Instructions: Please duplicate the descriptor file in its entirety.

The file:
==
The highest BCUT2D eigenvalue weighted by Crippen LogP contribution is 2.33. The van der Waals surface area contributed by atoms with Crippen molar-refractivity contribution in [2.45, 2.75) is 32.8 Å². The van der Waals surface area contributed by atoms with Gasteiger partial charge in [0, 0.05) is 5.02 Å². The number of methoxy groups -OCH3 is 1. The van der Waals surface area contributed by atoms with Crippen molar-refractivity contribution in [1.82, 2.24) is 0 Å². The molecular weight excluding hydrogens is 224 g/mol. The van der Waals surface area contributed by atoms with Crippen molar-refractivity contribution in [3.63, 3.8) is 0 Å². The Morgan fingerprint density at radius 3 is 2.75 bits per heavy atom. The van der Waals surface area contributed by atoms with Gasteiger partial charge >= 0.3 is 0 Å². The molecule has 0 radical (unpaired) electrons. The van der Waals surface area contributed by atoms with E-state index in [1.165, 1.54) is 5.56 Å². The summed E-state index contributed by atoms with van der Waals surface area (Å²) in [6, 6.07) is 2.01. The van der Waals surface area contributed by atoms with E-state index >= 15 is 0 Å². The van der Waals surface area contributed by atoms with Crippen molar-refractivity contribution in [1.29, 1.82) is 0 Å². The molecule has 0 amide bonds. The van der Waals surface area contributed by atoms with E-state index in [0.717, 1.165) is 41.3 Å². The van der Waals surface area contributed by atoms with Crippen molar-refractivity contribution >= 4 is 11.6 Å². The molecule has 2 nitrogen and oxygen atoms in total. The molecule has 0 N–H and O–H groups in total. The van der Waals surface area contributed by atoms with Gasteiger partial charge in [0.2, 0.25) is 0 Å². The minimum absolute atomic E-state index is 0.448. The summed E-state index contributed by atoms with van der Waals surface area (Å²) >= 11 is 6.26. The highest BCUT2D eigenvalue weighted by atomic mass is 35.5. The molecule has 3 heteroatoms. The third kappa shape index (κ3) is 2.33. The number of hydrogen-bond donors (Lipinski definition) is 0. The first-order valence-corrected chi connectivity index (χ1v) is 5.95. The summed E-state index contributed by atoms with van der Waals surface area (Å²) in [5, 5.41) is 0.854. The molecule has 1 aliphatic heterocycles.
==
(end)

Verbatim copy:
The highest BCUT2D eigenvalue weighted by Crippen LogP contribution is 2.33. The van der Waals surface area contributed by atoms with Crippen molar-refractivity contribution in [2.45, 2.75) is 32.8 Å². The van der Waals surface area contributed by atoms with Gasteiger partial charge in [0, 0.05) is 5.02 Å². The number of methoxy groups -OCH3 is 1. The van der Waals surface area contributed by atoms with Crippen molar-refractivity contribution in [1.82, 2.24) is 0 Å². The molecular weight excluding hydrogens is 224 g/mol. The van der Waals surface area contributed by atoms with Crippen molar-refractivity contribution in [3.63, 3.8) is 0 Å². The Morgan fingerprint density at radius 3 is 2.75 bits per heavy atom. The van der Waals surface area contributed by atoms with Gasteiger partial charge >= 0.3 is 0 Å². The molecule has 0 radical (unpaired) electrons. The van der Waals surface area contributed by atoms with E-state index in [1.165, 1.54) is 5.56 Å². The summed E-state index contributed by atoms with van der Waals surface area (Å²) in [6, 6.07) is 2.01. The van der Waals surface area contributed by atoms with E-state index >= 15 is 0 Å². The van der Waals surface area contributed by atoms with Crippen molar-refractivity contribution in [1.29, 1.82) is 0 Å². The molecule has 0 amide bonds. The van der Waals surface area contributed by atoms with E-state index in [0.717, 1.165) is 41.3 Å². The van der Waals surface area contributed by atoms with Crippen molar-refractivity contribution >= 4 is 11.6 Å². The molecule has 2 nitrogen and oxygen atoms in total. The molecule has 0 N–H and O–H groups in total. The van der Waals surface area contributed by atoms with Gasteiger partial charge in [0.2, 0.25) is 0 Å². The minimum absolute atomic E-state index is 0.448. The summed E-state index contributed by atoms with van der Waals surface area (Å²) >= 11 is 6.26. The highest BCUT2D eigenvalue weighted by atomic mass is 35.5. The molecule has 3 heteroatoms. The third kappa shape index (κ3) is 2.33. The number of hydrogen-bond donors (Lipinski definition) is 0. The first-order valence-corrected chi connectivity index (χ1v) is 5.95. The summed E-state index contributed by atoms with van der Waals surface area (Å²) in [5, 5.41) is 0.854. The molecule has 1 aliphatic heterocycles.